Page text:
Moonves Says He Intends to Charge Cable, Satellite for CBS Signal

Sep 14, 2005  •  Post A Comment

Viacom President and co-Chief Operating Officer Leslie Moonves repeated Wednesday that he intends to charge cable, satellite and telephone companies a fee to carry programming from CBS, indicating that the rate he might want would be on par with what distributors pay to carry the USA Network.

Speaking at a Merrill Lynch investor conference in Pasadena, Calif., Mr. Moonves, said he considered it “one of the great injustices for many years that we never got paid for our signals,” and that if distributors “want the NFL, ‘Survivor,’ ‘CSI’ and “David Letterman,’ you are going to have to pay [for the CBS signal] what you pay USA.”

Mr. Moonves, who for months has indicated he will start seeking compensation for the CBS signal once the current carriage agreements expire in four to five years, said he has already begun conversations with the telephone companies about paying for the CBS signal. He said that such conversations were more difficult to have with CBS’s being part of the larger Viacom family, which also includes MTV Networks.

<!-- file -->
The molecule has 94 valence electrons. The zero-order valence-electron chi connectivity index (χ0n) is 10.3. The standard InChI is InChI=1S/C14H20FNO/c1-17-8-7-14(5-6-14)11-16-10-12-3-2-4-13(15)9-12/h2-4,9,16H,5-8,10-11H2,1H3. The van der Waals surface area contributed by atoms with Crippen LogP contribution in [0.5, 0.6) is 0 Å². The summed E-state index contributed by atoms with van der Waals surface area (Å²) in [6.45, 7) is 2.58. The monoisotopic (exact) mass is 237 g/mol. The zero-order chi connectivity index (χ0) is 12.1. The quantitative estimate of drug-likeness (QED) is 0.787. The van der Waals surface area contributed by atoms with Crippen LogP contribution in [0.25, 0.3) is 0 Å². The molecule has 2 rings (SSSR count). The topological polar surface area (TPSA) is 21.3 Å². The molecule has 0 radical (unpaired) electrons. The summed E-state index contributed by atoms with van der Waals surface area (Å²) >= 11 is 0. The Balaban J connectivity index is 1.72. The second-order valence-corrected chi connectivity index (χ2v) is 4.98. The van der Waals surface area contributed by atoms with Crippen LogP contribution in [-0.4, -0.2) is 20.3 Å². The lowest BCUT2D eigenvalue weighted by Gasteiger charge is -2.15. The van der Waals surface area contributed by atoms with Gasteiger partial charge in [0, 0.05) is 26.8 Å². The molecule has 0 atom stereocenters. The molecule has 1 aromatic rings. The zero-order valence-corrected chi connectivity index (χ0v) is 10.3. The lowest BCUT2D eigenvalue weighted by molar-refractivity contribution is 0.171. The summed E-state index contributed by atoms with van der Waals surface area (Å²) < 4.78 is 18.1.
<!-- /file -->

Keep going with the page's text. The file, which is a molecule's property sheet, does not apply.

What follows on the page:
However, with Viacom gearing up to split its cable and broadcast assets into two separate companies by early next year, Mr. Moonves said his group would be free to begin seeking compensation from content distributors.

In addition to the regular CBS signal, Mr. Moonves said, he also expects to be paid for video-on-demand content as well as for digital signals, such as a channel he called CBS 2, which he said would launch in the fall of 2006 and be an extension of the CBS brand, with news, sports and local weather and traffic updates.

Mr. Moonves also said that recent events at the Big 3 networks’ evening news programs have provided opportunities “to really improve the way we do things.” Noting that the average age of network newscasts is 60, Mr. Moonves said he is committed to changing the “CBS Evening News” into something “more user-friendly” and skews younger.

“We’ve not come up with a great solution [yet] and have sent them back to the drawing board,” he said, adding new changes should be revealed in the “next few months.”

Jay Sherman